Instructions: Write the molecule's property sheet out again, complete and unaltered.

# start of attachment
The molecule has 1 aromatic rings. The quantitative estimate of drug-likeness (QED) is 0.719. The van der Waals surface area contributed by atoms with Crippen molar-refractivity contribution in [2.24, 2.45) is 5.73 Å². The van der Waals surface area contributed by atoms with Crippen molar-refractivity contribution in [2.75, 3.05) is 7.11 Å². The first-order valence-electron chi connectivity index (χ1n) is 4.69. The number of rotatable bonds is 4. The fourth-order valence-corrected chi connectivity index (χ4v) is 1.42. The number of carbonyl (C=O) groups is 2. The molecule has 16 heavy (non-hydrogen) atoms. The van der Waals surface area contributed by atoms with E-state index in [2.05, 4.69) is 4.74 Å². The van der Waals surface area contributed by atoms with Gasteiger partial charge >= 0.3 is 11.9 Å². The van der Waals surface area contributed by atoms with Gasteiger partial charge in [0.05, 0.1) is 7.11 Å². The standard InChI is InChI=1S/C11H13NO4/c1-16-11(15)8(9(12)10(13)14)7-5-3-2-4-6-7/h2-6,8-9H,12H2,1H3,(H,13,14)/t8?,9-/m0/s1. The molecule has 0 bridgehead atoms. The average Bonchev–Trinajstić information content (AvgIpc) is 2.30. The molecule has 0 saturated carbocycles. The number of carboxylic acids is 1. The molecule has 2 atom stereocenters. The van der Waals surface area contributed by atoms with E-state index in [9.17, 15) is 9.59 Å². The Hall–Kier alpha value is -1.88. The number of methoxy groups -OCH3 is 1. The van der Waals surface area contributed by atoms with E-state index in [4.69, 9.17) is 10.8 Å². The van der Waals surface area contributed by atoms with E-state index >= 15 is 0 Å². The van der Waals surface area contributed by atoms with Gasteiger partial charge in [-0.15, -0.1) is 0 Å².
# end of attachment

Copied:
The molecule has 1 aromatic rings. The quantitative estimate of drug-likeness (QED) is 0.719. The van der Waals surface area contributed by atoms with Crippen molar-refractivity contribution in [2.24, 2.45) is 5.73 Å². The van der Waals surface area contributed by atoms with Crippen molar-refractivity contribution in [2.75, 3.05) is 7.11 Å². The first-order valence-electron chi connectivity index (χ1n) is 4.69. The number of rotatable bonds is 4. The fourth-order valence-corrected chi connectivity index (χ4v) is 1.42. The number of carbonyl (C=O) groups is 2. The molecule has 16 heavy (non-hydrogen) atoms. The van der Waals surface area contributed by atoms with E-state index in [2.05, 4.69) is 4.74 Å². The van der Waals surface area contributed by atoms with Gasteiger partial charge >= 0.3 is 11.9 Å². The van der Waals surface area contributed by atoms with Gasteiger partial charge in [0.05, 0.1) is 7.11 Å². The standard InChI is InChI=1S/C11H13NO4/c1-16-11(15)8(9(12)10(13)14)7-5-3-2-4-6-7/h2-6,8-9H,12H2,1H3,(H,13,14)/t8?,9-/m0/s1. The molecule has 0 bridgehead atoms. The average Bonchev–Trinajstić information content (AvgIpc) is 2.30. The molecule has 0 saturated carbocycles. The number of carboxylic acids is 1. The molecule has 2 atom stereocenters. The van der Waals surface area contributed by atoms with E-state index in [9.17, 15) is 9.59 Å². The Hall–Kier alpha value is -1.88. The number of methoxy groups -OCH3 is 1. The van der Waals surface area contributed by atoms with E-state index in [4.69, 9.17) is 10.8 Å². The van der Waals surface area contributed by atoms with E-state index >= 15 is 0 Å². The van der Waals surface area contributed by atoms with Gasteiger partial charge in [-0.15, -0.1) is 0 Å².